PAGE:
Douglas hereby breaks from regular programming, reporting on our leaders’ commendable work leading us to Eldorado. President Buhari is missing. Dollar is N510. And the government has set up a task force for rice but don’t worry it is all under control! Today’s noisemaker is Folake.
There are 150 million managers in Nigeria. The country prepares you for it from birth.
When Abacha was robbing us blind, we stayed in line, behind our gates for curfew. There was barely electricity. There was barely running water. We were OK. We managed.
When telcos and internet service companies deliver reliably bad service, we make room for excuses to find comfort. We tweet our anger. We renew our subscription.
When Ghana High reduces their portion of Jollof Rice and increases the price of the same slice of meat, we accept. We may blame it on Donald Trump, the exchange rate and Buhari’s failure in fixing the price of rice and cows.
We are good at this. We manage. Everyone knows this.
Recently Folake forgot. Remember, Folake is my colleague at work that I’m always gossiping with. Check bio below. She may work in the civil service, but as a sharp Nigerian, she has other sources of income.
Folake had booked a short let apartment for her IGJB friends (2 guys & 1 girl) for the holidays in 1004 Apartment Complex. The handlers asked for upfront payment. She obliged. She confirmed check-in dates. A receipt was signed. Calls were made to her assuring that all will go well.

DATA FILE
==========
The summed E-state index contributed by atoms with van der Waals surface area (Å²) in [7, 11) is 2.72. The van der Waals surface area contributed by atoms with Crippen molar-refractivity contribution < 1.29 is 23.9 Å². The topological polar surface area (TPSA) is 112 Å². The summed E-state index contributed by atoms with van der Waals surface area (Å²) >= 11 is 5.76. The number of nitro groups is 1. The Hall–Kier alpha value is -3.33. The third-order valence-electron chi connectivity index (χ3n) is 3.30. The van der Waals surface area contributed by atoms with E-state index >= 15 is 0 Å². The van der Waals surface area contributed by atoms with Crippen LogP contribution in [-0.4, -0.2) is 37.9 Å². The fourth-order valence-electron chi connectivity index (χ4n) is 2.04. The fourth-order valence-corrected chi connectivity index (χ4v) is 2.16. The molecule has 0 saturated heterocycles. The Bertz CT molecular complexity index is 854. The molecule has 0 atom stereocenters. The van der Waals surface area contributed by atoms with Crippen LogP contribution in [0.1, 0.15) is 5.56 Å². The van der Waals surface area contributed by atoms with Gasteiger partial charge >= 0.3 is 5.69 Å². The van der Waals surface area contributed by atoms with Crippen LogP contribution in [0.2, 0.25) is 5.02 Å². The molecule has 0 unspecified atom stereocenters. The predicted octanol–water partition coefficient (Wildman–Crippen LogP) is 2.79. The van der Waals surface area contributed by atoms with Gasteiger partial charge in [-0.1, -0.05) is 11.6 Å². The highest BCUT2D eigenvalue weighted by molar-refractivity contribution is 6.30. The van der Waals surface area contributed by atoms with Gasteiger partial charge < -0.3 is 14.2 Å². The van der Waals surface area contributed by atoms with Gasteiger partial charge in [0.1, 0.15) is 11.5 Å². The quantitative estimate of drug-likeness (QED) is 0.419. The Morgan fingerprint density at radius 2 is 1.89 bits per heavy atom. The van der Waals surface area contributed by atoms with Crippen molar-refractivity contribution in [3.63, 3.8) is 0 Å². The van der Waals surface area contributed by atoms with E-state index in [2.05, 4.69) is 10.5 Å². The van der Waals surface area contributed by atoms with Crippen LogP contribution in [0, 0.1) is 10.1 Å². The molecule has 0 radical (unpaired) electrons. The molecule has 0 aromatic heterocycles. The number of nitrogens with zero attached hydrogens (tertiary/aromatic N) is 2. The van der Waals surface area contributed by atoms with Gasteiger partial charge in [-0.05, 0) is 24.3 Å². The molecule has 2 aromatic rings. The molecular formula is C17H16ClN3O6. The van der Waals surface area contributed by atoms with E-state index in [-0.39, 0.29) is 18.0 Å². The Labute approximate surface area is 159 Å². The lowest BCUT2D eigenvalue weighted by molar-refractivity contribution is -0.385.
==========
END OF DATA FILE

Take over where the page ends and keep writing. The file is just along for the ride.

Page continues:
The day her friends were supposed to move in, the apartment wasn’t ready. There was an excuse about the person occupying the apartment prior not checking out in time.
After eventually moving in, the microwave stopped working… twice. As in, they got a new one the second time, and it stopped working too.
The air conditioning in the living room barely cooled. Thankfully, harmattan arrived to take its place.
The washing machine didn’t work. After a maintenance guy came to breathe life back to it, it always threatened to die again.
Just when they thought nothing else could go wrong, the tiles in the toilet upstairs cracked and eventually the toilet seat as well. There were only two toilets in the apartment.
Of course, Folake called every time these things went wrong – complaining, shouting and swearing. For her efforts, she had a sore throat and a cough. Sure, the harmattan could have contributed to it, but that’s not an option she was willing to consider.
Hey, she wasn’t supposed to complain. Is she not used to this? Should she not have expected it even?
After the apartment handler had had enough of her asking for a better standard of service, he said to her in these exact words:
“Madam, why are you doing like this? You should understand these things. You no be white person. You are black like me. You and your friends may have come from England but you are Nigerian. You should be flexible.”
He reminded Folake of her place. Heck, he put her in it. #FlexibleFolake
As I asked Folake after she regaled me with this story that touches, “You are a Nigerian. What do you mean you expect quality?”
Do you have flexible stories too? Has there been a time where you momentarily forgot where you are and asked for a great product, service or treatment? Share below!
Photo Credit: Jameswimsel | Dreamstime.com